Marie Hattar, vice president of marketing in Cisco’s Network Systems Solutions group in an interview with LaMonica of CNet stated “Our expectation is that this network will be 100 or 1,000 times larger than the Internet. If you think about it, some homes have Internet access, but some don’t. Everyone has electricity access–all of those homes could potentially be connected.”
This is quite a large helping of hyperbole, possibly the product of an unguarded moment of enthusiasm, but it makes a good headline. Kidding aside the Smart Grid is going to be big business for technology companies. In the same interview Hattar said that Cisco believes that just the communications portion of the Smart Grid represents a $100 billion opportunity — “$20 billion a year over the next five years.” Note that this figure is focused only on the communications portion of the projected business for the Smart Grid over the next five years and does not include all the other large capital outlays for physical power grid projects and other capital equipment such as new high voltage transmission lines and so forth.
Although certainly a large figure this is not an unreasonable one considering how much work needs to be done to upgrade the national grid and how slowly utilities and power companies have moved to upgrade their power grids, communications and data networks. In fact, the business culture that prevails in utility and power companies is generally quite conservative wedded as it is to very large and very long term capital and business cycles, unlike the fast and furious pace that is common in the technology sector. However these very large companies are increasingly recognizing that they need to make the large capital outlays to upgrade their increasingly outdated and antiquated grids in order to increase reliability, efficiency and the ability to handle the variable power supplies from renewable sources such as wind and solar.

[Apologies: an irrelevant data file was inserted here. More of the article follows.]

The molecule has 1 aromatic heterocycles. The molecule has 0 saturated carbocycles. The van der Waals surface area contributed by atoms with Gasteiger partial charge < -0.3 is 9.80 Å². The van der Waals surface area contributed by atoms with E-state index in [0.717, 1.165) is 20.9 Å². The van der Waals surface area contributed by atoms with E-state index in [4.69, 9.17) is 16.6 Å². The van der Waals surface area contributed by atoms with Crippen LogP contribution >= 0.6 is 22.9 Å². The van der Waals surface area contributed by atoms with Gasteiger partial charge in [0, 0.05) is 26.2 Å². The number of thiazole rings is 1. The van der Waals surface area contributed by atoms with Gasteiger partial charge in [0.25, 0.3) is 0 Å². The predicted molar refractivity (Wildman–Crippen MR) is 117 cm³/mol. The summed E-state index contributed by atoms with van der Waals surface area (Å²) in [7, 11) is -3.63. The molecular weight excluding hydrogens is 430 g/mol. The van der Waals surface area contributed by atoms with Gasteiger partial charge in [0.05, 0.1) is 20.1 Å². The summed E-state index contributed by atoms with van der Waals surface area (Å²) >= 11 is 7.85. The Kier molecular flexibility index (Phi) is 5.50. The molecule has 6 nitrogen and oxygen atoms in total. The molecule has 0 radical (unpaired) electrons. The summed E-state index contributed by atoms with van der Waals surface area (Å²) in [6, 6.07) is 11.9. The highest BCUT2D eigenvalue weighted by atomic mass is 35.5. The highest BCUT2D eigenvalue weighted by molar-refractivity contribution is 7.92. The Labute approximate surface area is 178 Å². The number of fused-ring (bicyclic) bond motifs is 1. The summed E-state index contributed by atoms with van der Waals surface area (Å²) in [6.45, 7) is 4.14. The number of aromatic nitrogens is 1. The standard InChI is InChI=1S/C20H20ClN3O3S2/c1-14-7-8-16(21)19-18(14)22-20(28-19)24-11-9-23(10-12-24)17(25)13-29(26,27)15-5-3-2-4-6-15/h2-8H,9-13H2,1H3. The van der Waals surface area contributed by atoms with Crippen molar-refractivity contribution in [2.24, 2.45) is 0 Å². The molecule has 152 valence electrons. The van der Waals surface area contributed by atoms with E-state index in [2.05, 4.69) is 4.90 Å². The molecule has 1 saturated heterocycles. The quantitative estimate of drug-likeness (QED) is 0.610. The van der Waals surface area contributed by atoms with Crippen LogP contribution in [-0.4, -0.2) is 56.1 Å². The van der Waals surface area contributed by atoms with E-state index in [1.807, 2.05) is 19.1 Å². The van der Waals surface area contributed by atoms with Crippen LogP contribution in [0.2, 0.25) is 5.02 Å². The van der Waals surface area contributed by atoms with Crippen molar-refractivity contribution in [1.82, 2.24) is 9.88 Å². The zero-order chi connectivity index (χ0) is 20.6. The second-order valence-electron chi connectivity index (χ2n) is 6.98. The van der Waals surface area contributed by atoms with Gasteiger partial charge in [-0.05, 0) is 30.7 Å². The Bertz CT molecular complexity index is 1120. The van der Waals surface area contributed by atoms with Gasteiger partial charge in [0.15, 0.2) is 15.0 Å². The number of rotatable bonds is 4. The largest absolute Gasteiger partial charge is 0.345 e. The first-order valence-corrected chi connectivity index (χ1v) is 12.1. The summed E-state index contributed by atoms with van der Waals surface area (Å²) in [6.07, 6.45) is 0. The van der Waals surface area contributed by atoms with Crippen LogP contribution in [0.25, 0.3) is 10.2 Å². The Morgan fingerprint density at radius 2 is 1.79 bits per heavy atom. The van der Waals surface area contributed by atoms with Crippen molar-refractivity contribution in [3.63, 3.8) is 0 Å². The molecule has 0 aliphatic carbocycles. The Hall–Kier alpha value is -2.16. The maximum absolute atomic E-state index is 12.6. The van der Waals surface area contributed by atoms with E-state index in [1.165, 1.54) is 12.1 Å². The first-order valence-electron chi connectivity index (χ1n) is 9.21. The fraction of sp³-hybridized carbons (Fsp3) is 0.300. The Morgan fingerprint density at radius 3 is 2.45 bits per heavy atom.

The Keystone of the Smart Grid is Real-Time Information and Making Good Use of It
Providing real-time information and the data processing, data mining and decision making software to consume that stream of raw data is perhaps the single most important aspect of the emerging Smart Grid. This parallel information network that is being built on top of the existing energy distribution network is what will enable nascent technologies such as smart appliances, home energy management systems and grid wide.
Big established technology companies such as Microsoft, IBM, Google, Cisco Systems and Intel are moving into this space and competing with the up and coming startups such as Silver Spring and others that previously had the playing field left mostly to themselves. All of these players have their eyes on getting a slice of the market for end-to-end communications networking, data gathering, mining and decision making that is needed by the Smart Grid.
The deals are starting to happen and they are starting to become bigger in size. For example Cisco and Duke Energy recently announced a one billion dollar deal in which Cisco will help Duke Energy build out its Smart Grid infrastructure helping to enable it to handle the massive and highly networked environment that is being created by the rollout of millions of smart meters to its customers and the networking of Smart Appliances that is expected to soon follow.
© 2009, Chris de Morsella. All rights reserved. Do not republish.